(Marsh Harbour, Abaco) – The Government of The Bahamas is moving with the speed necessary to ensure the future socio-economic sustainability of Grand Bahama and Abaco, parts of which were devastated by the monster hurricane, Dorian, Minister of Social Services and Urban Development, the Hon. Frankie A. Campbell said Wednesday, October 2nd, 2019.
Minister Campbell warned that Small-Island Developing States (SIDS) such as The Bahamas, face the reality that hurricanes of the magnitude of Dorian could become more common because of the effects of Climate Change.
“It may appear to be a slow process to some people, but I just want you to assure you that while it may appear to be slow to some persons, what we did not want, what we do not want, is a knee-jerk reaction that would not be sustainable,” Minister Campbell said. “There have been significant discussions with national, regional and international experts and from this point forward, I can assure you that you will see the pace quickening as to the activities.
“Whether we want to admit it or not, the likelihood now is that hurricanes of this magnitude could become more common because of the effects of Climate Change. Whatever we do, whatever changes and improvements we make, will make these areas and indeed our country more resilient while we build even greater capacity.”
Minister Campbell’s comments came while addressing local, regional and international law enforcement, security services and military personnel on the ground in Marsh Harbour. The Minister also met with, and applauded the service provided by the various Emergency Support Functions (ESF) groupings that help to facilitate the work of the National Emergency Management Agency (NEMA).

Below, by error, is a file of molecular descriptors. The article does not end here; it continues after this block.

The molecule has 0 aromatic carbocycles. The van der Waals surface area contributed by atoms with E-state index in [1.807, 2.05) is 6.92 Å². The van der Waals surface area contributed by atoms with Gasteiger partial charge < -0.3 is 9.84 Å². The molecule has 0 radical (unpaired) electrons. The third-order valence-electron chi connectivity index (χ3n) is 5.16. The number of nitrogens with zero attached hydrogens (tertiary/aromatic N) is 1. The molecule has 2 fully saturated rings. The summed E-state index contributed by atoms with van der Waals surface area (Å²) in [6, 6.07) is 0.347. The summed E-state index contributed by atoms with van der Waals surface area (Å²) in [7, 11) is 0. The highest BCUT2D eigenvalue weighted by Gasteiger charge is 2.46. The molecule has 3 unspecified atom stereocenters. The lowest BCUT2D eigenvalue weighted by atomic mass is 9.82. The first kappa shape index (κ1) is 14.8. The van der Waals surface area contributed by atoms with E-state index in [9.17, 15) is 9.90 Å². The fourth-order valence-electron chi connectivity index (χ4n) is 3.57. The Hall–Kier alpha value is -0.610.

Minister Campbell led an advanced delegation to Abaco Wednesday morning as Bahamian disaster management officials continue to oversee what is being viewed as arguably the largest humanitarian aid effort The Bahamas has ever faced.
The team arrived ahead of the main delegation that was led by Prime Minister, the Most Hon. Dr. Hubert Minnis. The Prime Minister delivered a Communication in the House of Assembly Wednesday morning on the impacts of Hurricane Dorian and the government’s efforts in the aftermath of the storm.
Minister Campbell said clean-up of the impacted areas in the aftermath of Dorian is a priority towards that process, as is the regeneration of the impacted areas, housing and the restoration of commerce.
“We believe that the more people continue to see debris, the more they will relive what happened and so there are a number of teams on the ground now that have already started some of the work. If you drive past the Mudd and Pigeon Pea, some efforts have already been made to secure that with some perimeter fencing so that clean-up operation can commence. Tuesday, it was announced that four different groups had been awarded contracts to be a part of the clean-up. I am also aware that the government has provided the requisite funds for the Bahamas Power and Light and the Water and Sewerage Corporation for them to make the necessary repairs.
“In addition to the need for housing in order for persons to return to Abaco to begin the journey towards some sense of normalcy, it is also important that commerce, that the business side of Abaco, is jump-started because Abaco is the third pillar of the Bahamian economy, providing about $120 million-plus to our GDP. The longer Abaco and Grand Bahama remain inactive economically, we will be losing at least 20 per cent of our economy,” Minister Campbell added.
By Matt Maura
(L-R) Second homeowner, Theodore Young, with local contractor, John Norris Carey.
Theodore Young, from...
The prevalence of adult obesity in Latin America and the Caribbean has tripled since 1975, affecting...
George Damianos, Chief Executive Officer for Damianos Sotheby’s International Realty, and Lana Rademaker,...
The Ministry of Tourism hosted commencement ceremonies for two new crops of Bahamahost graduates during...